Fall 2021 - IAT 334 D100
Interface Design (3)
Class Number: 4886
Delivery Method: In Person
Course Times + Location:
Tu 10:30 AM – 12:20 PM
SRYC 5140, Surrey
Office: Room 2816, Podium 2, SFU Surrey Campus
Office Hours: Announced in the first week of classes.
Prerequisites:Completion of 48 units, including IAT 235 with a minimum grade of C-.
Provides an introduction to the art and design of human-computer interfaces, design methods, prototyping and evaluation of user interfaces. Examines issues of interactivity and its relation to human contexts and technological systems. The role of aesthetic, symbolic, affective and cultural factors will be assessed in concert with scientific and technological issues. The class is primarily focused on visual interfaces on computer monitors and hand-held devices, but culminates with considerations of increasingly physical interactions in ubiquitous environments.
Interaction with systems and humans via computers is directly shaped by the user interface (UI). As a result successful user experience with an information system depends on the UI. This course provides students with an introduction to the design of graphical user interfaces for computing devices, covers design methods, prototyping and evaluation of user interfaces. Issues of interactivity and its relation to human contexts and technological systems will be examined. The role of aesthetic, symbolic, affective and cultural factors will be assessed in concert with scientific and technological issues as well as qualitive design evaluation methodologies. The class is primarily focused on visual interfaces on computer monitors and hand held devices. The course starts with hands-on assignments on fundamental interface-design principles. It culminates with a final project that is implemented to the level of a fully working prototype, which is then evaluated with methods covered in the course and redesigned according to the outcomes.
COURSE-LEVEL EDUCATIONAL GOALS:
- List and identify rules for interface design.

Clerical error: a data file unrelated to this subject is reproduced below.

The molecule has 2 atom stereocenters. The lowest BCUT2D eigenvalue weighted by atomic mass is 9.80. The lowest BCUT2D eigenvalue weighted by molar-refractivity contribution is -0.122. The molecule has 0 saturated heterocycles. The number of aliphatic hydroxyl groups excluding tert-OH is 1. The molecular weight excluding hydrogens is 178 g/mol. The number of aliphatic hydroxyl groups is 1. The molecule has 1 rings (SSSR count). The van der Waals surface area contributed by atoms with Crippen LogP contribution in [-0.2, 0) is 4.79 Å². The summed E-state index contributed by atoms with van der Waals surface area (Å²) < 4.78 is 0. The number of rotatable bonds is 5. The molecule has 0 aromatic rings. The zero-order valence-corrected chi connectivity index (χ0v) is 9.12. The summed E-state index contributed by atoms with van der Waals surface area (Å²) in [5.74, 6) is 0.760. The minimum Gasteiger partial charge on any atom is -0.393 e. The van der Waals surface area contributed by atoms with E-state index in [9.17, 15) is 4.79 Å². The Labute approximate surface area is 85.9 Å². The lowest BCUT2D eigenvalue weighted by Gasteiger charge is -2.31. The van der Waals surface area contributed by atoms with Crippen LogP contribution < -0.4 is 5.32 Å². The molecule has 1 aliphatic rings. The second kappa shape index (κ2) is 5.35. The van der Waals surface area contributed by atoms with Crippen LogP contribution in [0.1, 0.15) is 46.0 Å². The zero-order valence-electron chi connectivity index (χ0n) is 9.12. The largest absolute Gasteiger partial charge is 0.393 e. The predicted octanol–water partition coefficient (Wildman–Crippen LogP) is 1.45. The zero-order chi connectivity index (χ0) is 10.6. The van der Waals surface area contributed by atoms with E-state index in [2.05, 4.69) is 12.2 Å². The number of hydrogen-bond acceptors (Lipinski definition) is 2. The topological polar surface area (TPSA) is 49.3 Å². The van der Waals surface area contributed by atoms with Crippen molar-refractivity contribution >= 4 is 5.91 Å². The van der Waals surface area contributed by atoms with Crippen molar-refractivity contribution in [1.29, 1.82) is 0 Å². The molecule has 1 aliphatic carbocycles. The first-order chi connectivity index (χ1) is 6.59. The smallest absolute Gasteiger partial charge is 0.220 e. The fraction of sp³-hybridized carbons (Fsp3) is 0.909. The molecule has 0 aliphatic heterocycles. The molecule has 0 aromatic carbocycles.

- Analyze requirements for an interface.
- Have an understanding of different design methods (e.g. sketching, user-centered design methods, scenarios, storyboarding, prototyping) and select and apply these appropriately in a given context and design space.
- Understand the underlying concepts of qualitative evaluation and the differences between design evaluation methods.
- Organize and conduct a qualitative design evaluation process within an interdisciplinary team.
- Have an understanding of interactive prototyping tools, and be able to independently produce a working prototype that satisfies given design requirements.
- Critique and qualitatively evaluate interface design projects.
- Justify changes based on the outcomes of evaluations and integrate them into the prototype.
- Exercises 10%
- Quizzes 20%
- Individual projects 30%
- Group projects 40%
This course uses the SIAT standard grading scale for final letter grades:
|Letter grade||Percentage range|
|A+||95% to 100%|
|A||90% to 95%|
|A-||85% to 90%|
|B+||80% to 85%|
|B||75% to 80%|
|B-||70% to 75%|
|C+||65% to 70%|
|C||60% to 65%|
|C-||55% to 60%|
|D||50% to 55%|
|F||0% to 50%|
MATERIALS + SUPPLIES:
For this term you will need access to:
- A laptop, tablet or desktop computer
- Paper and a pen
- A prototyping tool (i.e. Framer, Origami Studio, Figma, Axure, etc.)
If you have a preference for another type of software you are welcome to use it.
Delivery Method: Lecture (LEC), Studio Lab (STL) and Open Lab (OPL)
Readings will be available digitally through Canvas.
ACADEMIC INTEGRITY: YOUR WORK, YOUR SUCCESS
SFU’s Academic Integrity web site http://www.sfu.ca/students/academicintegrity.html is filled with information on what is meant by academic dishonesty, where you can find resources to help with your studies and the consequences of cheating. Check out the site for more information and videos that help explain the issues in plain English.
Each student is responsible for his or her conduct as it affects the University community. Academic dishonesty, in whatever form, is ultimately destructive of the values of the University. Furthermore, it is unfair and discouraging to the majority of students who pursue their studies honestly. Scholarly integrity is required of all members of the University. http://www.sfu.ca/policies/gazette/student/s10-01.html
TEACHING AT SFU IN FALL 2021
Teaching at SFU in fall 2021 will involve primarily in-person instruction, with approximately 70 to 80 per cent of classes in person/on campus, with safety plans in place. Whether your course will be in-person or through remote methods will be clearly identified in the schedule of classes. You will also know at enrollment whether remote course components will be “live” (synchronous) or at your own pace (asynchronous).
Enrolling in a course acknowledges that you are able to attend in whatever format is required. You should not enroll in a course that is in-person if you are not able to return to campus, and should be aware that remote study may entail different modes of learning, interaction with your instructor, and ways of getting feedback on your work than may be the case for in-person classes.
Students with hidden or visible disabilities who may need class or exam accommodations, including in the context of remote learning, are advised to register with the SFU Centre for Accessible Learning (email@example.com or 778-782-3112) as early as possible in order to prepare for the fall 2021 term.